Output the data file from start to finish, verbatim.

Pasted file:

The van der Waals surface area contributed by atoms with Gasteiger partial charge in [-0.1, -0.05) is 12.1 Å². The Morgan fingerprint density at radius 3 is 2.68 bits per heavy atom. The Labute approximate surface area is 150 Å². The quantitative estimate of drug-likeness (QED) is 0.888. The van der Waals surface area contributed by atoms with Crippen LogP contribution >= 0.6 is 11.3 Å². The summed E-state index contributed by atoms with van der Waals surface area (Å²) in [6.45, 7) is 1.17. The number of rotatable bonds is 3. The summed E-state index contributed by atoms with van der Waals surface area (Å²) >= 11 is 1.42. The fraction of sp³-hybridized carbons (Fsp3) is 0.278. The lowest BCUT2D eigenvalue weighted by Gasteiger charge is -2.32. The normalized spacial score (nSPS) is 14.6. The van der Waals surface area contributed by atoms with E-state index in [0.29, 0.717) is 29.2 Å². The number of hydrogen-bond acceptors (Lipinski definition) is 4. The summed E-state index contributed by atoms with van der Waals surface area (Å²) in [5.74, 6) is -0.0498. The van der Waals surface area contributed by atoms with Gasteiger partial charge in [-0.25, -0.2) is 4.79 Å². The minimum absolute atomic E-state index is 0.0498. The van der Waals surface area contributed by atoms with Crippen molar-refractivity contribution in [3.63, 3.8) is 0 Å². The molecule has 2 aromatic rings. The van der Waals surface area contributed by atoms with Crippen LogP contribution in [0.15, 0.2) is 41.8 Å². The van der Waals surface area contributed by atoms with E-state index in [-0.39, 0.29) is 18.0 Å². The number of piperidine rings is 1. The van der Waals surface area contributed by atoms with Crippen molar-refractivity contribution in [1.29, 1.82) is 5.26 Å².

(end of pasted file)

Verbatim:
The van der Waals surface area contributed by atoms with Gasteiger partial charge in [-0.1, -0.05) is 12.1 Å². The Morgan fingerprint density at radius 3 is 2.68 bits per heavy atom. The Labute approximate surface area is 150 Å². The quantitative estimate of drug-likeness (QED) is 0.888. The van der Waals surface area contributed by atoms with Crippen LogP contribution >= 0.6 is 11.3 Å². The summed E-state index contributed by atoms with van der Waals surface area (Å²) in [6.45, 7) is 1.17. The number of rotatable bonds is 3. The summed E-state index contributed by atoms with van der Waals surface area (Å²) >= 11 is 1.42. The fraction of sp³-hybridized carbons (Fsp3) is 0.278. The lowest BCUT2D eigenvalue weighted by Gasteiger charge is -2.32. The normalized spacial score (nSPS) is 14.6. The van der Waals surface area contributed by atoms with E-state index in [0.29, 0.717) is 29.2 Å². The number of hydrogen-bond acceptors (Lipinski definition) is 4. The summed E-state index contributed by atoms with van der Waals surface area (Å²) in [5.74, 6) is -0.0498. The van der Waals surface area contributed by atoms with Gasteiger partial charge in [-0.25, -0.2) is 4.79 Å². The minimum absolute atomic E-state index is 0.0498. The van der Waals surface area contributed by atoms with Crippen molar-refractivity contribution in [3.63, 3.8) is 0 Å². The molecule has 2 aromatic rings. The van der Waals surface area contributed by atoms with Crippen LogP contribution in [0.15, 0.2) is 41.8 Å². The van der Waals surface area contributed by atoms with E-state index in [-0.39, 0.29) is 18.0 Å². The number of piperidine rings is 1. The van der Waals surface area contributed by atoms with Crippen molar-refractivity contribution in [1.29, 1.82) is 5.26 Å².